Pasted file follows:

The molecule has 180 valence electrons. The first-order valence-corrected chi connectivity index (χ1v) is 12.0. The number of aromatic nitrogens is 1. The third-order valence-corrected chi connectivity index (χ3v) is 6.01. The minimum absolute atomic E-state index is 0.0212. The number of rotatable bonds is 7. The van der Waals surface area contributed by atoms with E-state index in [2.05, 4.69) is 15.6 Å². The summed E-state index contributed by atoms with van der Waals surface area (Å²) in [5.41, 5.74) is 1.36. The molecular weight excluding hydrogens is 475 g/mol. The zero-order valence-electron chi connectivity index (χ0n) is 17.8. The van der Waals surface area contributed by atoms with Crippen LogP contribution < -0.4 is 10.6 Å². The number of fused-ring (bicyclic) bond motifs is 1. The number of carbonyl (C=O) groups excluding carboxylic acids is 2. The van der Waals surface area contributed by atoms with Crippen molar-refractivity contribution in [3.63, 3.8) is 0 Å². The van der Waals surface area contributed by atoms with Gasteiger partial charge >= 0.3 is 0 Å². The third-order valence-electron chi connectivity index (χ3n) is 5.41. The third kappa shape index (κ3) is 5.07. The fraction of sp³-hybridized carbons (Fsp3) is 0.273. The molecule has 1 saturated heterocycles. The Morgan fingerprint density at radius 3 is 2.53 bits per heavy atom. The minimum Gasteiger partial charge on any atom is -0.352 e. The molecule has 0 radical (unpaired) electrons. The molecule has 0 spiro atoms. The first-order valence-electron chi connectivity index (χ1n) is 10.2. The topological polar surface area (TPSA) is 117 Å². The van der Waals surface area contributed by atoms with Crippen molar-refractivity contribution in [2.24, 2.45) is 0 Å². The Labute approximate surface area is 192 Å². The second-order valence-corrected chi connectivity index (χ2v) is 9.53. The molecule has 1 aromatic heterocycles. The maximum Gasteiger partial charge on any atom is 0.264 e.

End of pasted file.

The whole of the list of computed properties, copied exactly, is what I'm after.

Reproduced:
The molecule has 180 valence electrons. The first-order valence-corrected chi connectivity index (χ1v) is 12.0. The number of aromatic nitrogens is 1. The third-order valence-corrected chi connectivity index (χ3v) is 6.01. The minimum absolute atomic E-state index is 0.0212. The number of rotatable bonds is 7. The van der Waals surface area contributed by atoms with E-state index in [2.05, 4.69) is 15.6 Å². The summed E-state index contributed by atoms with van der Waals surface area (Å²) in [5.41, 5.74) is 1.36. The molecular weight excluding hydrogens is 475 g/mol. The zero-order valence-electron chi connectivity index (χ0n) is 17.8. The van der Waals surface area contributed by atoms with Crippen LogP contribution < -0.4 is 10.6 Å². The number of fused-ring (bicyclic) bond motifs is 1. The number of carbonyl (C=O) groups excluding carboxylic acids is 2. The van der Waals surface area contributed by atoms with Crippen molar-refractivity contribution in [3.63, 3.8) is 0 Å². The van der Waals surface area contributed by atoms with Gasteiger partial charge >= 0.3 is 0 Å². The third-order valence-electron chi connectivity index (χ3n) is 5.41. The third kappa shape index (κ3) is 5.07. The fraction of sp³-hybridized carbons (Fsp3) is 0.273. The molecule has 1 saturated heterocycles. The Morgan fingerprint density at radius 3 is 2.53 bits per heavy atom. The minimum Gasteiger partial charge on any atom is -0.352 e. The molecule has 0 radical (unpaired) electrons. The molecule has 0 spiro atoms. The first-order valence-electron chi connectivity index (χ1n) is 10.2. The topological polar surface area (TPSA) is 117 Å². The van der Waals surface area contributed by atoms with Crippen molar-refractivity contribution in [2.24, 2.45) is 0 Å². The Labute approximate surface area is 192 Å². The second-order valence-corrected chi connectivity index (χ2v) is 9.53. The molecule has 1 aromatic heterocycles. The maximum Gasteiger partial charge on any atom is 0.264 e.